It’s nearing the end of the year so some of the punditry have started making prognostications. Those who don’t look back at the year just past for fear that the coming year holds untold terrors. And of course, top ten lists start showing up well beyond the confines of David Letterman’s Late Show.
It’s been a while since I paid any attention to OnSIP. Since they are my primary ITSP this very fact is probably “a good thing.” It means that we haven’t had any issues. However, they have been making a few changes in their service. These changes bear closer examination.
Dr. Linden collected a nice stable of facts in making his points regarding the use of G.722. It’s simply old and less than optimal for use over IP networks. It’s not as bandwidth efficient as many of the new codecs, resulting is lower call quality for a given data-rate. He points to a 2007 study of ITU standard wideband codecs that is quite clear that G.722 is back-of-the-pack from a pure performance perspective.
The post is a great collection of information and he is absolutely correct in making all of his points. But I think that there may be more to it than the argument he lays out, strong though it may be.
David Frankel’s ZipDX is the topic of an article over at Telephony Online. VUC regulars have been able to enjoy the benefits of the ZipDX wideband conference bridge for the past couple of months. The company has offered up their conference bridge to users who have the necessary phones to join the call in G.722-based wideband.
Ok, this is going to be a rant. Consider yourselves warned. And worse than that, it’s more or less a repeat of a rant from not long ago. The theme is essentially “Eating Our Own Dog Food” and it harkens back to thoughts of the Emperors New Clothes, or perhaps the state of the mechanics own car.
To what I am I referring? Well, in this case it’s the Squawk Box podcast from Feb 29. The topic was, netbooks vs smart phones and was extremely interesting. However the call, and resulting podcast, was also profoundly aggravating.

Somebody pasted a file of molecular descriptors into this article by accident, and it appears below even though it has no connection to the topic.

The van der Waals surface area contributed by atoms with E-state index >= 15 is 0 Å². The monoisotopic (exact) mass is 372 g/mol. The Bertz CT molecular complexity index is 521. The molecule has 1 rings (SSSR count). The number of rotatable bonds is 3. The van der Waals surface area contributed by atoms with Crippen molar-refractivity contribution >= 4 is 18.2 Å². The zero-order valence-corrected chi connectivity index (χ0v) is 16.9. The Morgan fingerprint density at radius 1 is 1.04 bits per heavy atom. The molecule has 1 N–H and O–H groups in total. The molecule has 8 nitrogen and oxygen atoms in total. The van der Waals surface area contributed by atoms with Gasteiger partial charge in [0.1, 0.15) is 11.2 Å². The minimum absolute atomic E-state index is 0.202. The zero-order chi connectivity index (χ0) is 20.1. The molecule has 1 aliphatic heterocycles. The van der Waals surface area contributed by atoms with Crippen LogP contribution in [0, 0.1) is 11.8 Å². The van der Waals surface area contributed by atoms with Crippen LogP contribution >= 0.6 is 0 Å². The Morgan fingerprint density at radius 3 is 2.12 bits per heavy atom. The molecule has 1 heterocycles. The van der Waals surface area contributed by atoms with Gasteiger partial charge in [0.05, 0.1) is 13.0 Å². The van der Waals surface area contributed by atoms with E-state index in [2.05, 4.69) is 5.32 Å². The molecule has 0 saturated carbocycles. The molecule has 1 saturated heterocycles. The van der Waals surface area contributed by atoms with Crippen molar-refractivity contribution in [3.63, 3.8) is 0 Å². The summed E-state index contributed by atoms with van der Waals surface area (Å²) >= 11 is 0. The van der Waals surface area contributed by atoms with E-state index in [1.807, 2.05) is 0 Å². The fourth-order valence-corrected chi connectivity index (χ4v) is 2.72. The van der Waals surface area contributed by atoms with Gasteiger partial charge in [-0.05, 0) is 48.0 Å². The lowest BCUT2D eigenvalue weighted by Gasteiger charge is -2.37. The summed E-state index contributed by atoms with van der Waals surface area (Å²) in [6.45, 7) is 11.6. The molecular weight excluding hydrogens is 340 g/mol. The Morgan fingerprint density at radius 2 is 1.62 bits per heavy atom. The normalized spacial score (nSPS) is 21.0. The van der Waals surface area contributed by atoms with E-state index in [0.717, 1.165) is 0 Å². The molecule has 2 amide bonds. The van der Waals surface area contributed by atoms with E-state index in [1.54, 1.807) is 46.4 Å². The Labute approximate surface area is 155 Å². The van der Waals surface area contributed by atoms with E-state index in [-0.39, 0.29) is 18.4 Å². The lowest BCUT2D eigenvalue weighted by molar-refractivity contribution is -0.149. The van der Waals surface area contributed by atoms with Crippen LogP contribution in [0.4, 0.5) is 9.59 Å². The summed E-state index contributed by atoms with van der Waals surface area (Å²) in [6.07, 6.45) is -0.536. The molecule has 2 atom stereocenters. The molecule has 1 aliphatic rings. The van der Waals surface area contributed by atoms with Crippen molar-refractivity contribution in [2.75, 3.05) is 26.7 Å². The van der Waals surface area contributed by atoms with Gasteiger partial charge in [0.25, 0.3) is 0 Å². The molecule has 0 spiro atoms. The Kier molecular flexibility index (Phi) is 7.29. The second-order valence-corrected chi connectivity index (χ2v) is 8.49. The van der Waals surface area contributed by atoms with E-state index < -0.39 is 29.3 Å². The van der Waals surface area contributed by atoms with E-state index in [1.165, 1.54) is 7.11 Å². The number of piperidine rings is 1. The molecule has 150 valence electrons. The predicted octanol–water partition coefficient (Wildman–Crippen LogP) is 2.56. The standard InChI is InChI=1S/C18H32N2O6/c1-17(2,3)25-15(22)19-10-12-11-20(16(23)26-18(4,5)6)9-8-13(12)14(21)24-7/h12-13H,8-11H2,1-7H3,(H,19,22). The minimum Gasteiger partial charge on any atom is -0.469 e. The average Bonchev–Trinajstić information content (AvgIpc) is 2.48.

As expected the VUC call on Nov 7 about wideband VoIP proved very interesting. It was well attended with a dozen participants on the ZipDX wideband bridge and another twenty on the Talkshoe narrowband conference bridge. Our guest, David Frankel of ZipDX, did a good job of introducing wideband telephony, it’s advantages and some of the issues surrounding its implementation.
We recorded the call in several places so that we have both wideband and narrowband recordings available for comparison after the fact. History has shown that many people download the conference recordings, even many months after the original conference date. It’s evidence of “the long tail” phenomenon that we hear about so often.
However, some people are very visual so I thought I’d bolster the archive recordings by doing some simple visual analysis of the spectral energy distribution in each type of call. Happily, Cool Edit Pro (now Adobe Audition) makes it really simple to generate both waveform and spectral views of an audio clip.